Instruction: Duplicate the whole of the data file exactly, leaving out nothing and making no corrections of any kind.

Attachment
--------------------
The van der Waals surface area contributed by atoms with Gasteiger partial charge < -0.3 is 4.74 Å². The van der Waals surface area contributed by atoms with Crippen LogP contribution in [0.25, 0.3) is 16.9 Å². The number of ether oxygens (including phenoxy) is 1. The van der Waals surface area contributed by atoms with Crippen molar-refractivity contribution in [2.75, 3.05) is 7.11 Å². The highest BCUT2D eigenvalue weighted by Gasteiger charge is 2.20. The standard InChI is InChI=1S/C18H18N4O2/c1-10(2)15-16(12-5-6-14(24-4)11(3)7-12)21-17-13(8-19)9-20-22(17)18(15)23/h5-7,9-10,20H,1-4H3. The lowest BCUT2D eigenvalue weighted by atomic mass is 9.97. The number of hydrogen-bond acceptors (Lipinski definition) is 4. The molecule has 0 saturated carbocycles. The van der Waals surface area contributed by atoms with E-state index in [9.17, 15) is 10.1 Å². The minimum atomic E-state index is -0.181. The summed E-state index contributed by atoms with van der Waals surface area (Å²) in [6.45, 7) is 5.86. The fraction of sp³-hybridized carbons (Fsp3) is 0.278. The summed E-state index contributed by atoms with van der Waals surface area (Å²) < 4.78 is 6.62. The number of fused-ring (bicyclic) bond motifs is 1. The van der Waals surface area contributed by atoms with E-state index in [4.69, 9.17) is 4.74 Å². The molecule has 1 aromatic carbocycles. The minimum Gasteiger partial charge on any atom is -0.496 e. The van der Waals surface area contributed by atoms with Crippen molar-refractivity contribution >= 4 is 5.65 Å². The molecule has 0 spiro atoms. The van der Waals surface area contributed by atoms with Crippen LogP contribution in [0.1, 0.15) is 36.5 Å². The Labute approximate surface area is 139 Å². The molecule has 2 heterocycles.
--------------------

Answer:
The van der Waals surface area contributed by atoms with Gasteiger partial charge < -0.3 is 4.74 Å². The van der Waals surface area contributed by atoms with Crippen LogP contribution in [0.25, 0.3) is 16.9 Å². The number of ether oxygens (including phenoxy) is 1. The van der Waals surface area contributed by atoms with Crippen molar-refractivity contribution in [2.75, 3.05) is 7.11 Å². The highest BCUT2D eigenvalue weighted by Gasteiger charge is 2.20. The standard InChI is InChI=1S/C18H18N4O2/c1-10(2)15-16(12-5-6-14(24-4)11(3)7-12)21-17-13(8-19)9-20-22(17)18(15)23/h5-7,9-10,20H,1-4H3. The lowest BCUT2D eigenvalue weighted by atomic mass is 9.97. The number of hydrogen-bond acceptors (Lipinski definition) is 4. The molecule has 0 saturated carbocycles. The van der Waals surface area contributed by atoms with E-state index in [9.17, 15) is 10.1 Å². The minimum atomic E-state index is -0.181. The summed E-state index contributed by atoms with van der Waals surface area (Å²) in [6.45, 7) is 5.86. The fraction of sp³-hybridized carbons (Fsp3) is 0.278. The summed E-state index contributed by atoms with van der Waals surface area (Å²) < 4.78 is 6.62. The number of fused-ring (bicyclic) bond motifs is 1. The van der Waals surface area contributed by atoms with E-state index in [4.69, 9.17) is 4.74 Å². The molecule has 1 aromatic carbocycles. The minimum Gasteiger partial charge on any atom is -0.496 e. The van der Waals surface area contributed by atoms with Crippen molar-refractivity contribution >= 4 is 5.65 Å². The molecule has 0 spiro atoms. The van der Waals surface area contributed by atoms with Crippen LogP contribution in [0.1, 0.15) is 36.5 Å². The Labute approximate surface area is 139 Å². The molecule has 2 heterocycles.